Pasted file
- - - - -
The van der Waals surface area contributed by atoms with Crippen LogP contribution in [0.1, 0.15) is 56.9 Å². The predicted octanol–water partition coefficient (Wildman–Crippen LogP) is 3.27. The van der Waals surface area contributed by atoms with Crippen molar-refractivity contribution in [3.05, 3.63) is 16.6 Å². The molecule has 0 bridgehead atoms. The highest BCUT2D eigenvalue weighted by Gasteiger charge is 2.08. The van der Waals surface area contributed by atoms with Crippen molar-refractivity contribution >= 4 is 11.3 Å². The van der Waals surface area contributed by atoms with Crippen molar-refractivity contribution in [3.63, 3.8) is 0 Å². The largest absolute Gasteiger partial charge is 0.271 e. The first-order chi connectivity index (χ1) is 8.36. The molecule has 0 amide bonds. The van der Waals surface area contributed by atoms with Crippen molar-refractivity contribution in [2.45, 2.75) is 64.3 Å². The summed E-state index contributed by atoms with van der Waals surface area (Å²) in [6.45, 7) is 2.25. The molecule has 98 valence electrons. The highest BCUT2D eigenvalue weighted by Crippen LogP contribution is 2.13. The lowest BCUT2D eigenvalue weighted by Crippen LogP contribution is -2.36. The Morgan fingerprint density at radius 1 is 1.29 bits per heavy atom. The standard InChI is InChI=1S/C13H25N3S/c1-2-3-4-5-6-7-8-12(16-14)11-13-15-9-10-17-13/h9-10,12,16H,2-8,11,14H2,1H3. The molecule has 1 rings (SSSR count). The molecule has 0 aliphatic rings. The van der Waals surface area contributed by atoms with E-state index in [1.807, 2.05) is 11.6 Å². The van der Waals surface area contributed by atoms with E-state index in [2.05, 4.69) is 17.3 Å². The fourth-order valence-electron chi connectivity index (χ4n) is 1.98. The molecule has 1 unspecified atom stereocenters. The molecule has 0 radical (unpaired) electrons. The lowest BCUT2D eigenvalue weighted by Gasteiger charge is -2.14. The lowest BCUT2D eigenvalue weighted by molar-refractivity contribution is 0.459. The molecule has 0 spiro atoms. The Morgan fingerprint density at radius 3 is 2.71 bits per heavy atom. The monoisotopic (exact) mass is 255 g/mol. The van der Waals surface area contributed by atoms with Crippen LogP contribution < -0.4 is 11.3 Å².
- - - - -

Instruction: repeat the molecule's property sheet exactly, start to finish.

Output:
The van der Waals surface area contributed by atoms with Crippen LogP contribution in [0.1, 0.15) is 56.9 Å². The predicted octanol–water partition coefficient (Wildman–Crippen LogP) is 3.27. The van der Waals surface area contributed by atoms with Crippen molar-refractivity contribution in [3.05, 3.63) is 16.6 Å². The molecule has 0 bridgehead atoms. The highest BCUT2D eigenvalue weighted by Gasteiger charge is 2.08. The van der Waals surface area contributed by atoms with Crippen molar-refractivity contribution >= 4 is 11.3 Å². The van der Waals surface area contributed by atoms with Crippen molar-refractivity contribution in [3.63, 3.8) is 0 Å². The largest absolute Gasteiger partial charge is 0.271 e. The first-order chi connectivity index (χ1) is 8.36. The molecule has 0 amide bonds. The van der Waals surface area contributed by atoms with Crippen molar-refractivity contribution in [2.45, 2.75) is 64.3 Å². The summed E-state index contributed by atoms with van der Waals surface area (Å²) in [6.45, 7) is 2.25. The molecule has 98 valence electrons. The highest BCUT2D eigenvalue weighted by Crippen LogP contribution is 2.13. The lowest BCUT2D eigenvalue weighted by Crippen LogP contribution is -2.36. The Morgan fingerprint density at radius 1 is 1.29 bits per heavy atom. The standard InChI is InChI=1S/C13H25N3S/c1-2-3-4-5-6-7-8-12(16-14)11-13-15-9-10-17-13/h9-10,12,16H,2-8,11,14H2,1H3. The molecule has 1 rings (SSSR count). The molecule has 0 aliphatic rings. The van der Waals surface area contributed by atoms with E-state index in [1.807, 2.05) is 11.6 Å². The van der Waals surface area contributed by atoms with E-state index in [2.05, 4.69) is 17.3 Å². The fourth-order valence-electron chi connectivity index (χ4n) is 1.98. The molecule has 1 unspecified atom stereocenters. The molecule has 0 radical (unpaired) electrons. The lowest BCUT2D eigenvalue weighted by Gasteiger charge is -2.14. The lowest BCUT2D eigenvalue weighted by molar-refractivity contribution is 0.459. The molecule has 0 spiro atoms. The Morgan fingerprint density at radius 3 is 2.71 bits per heavy atom. The monoisotopic (exact) mass is 255 g/mol. The van der Waals surface area contributed by atoms with Crippen LogP contribution < -0.4 is 11.3 Å².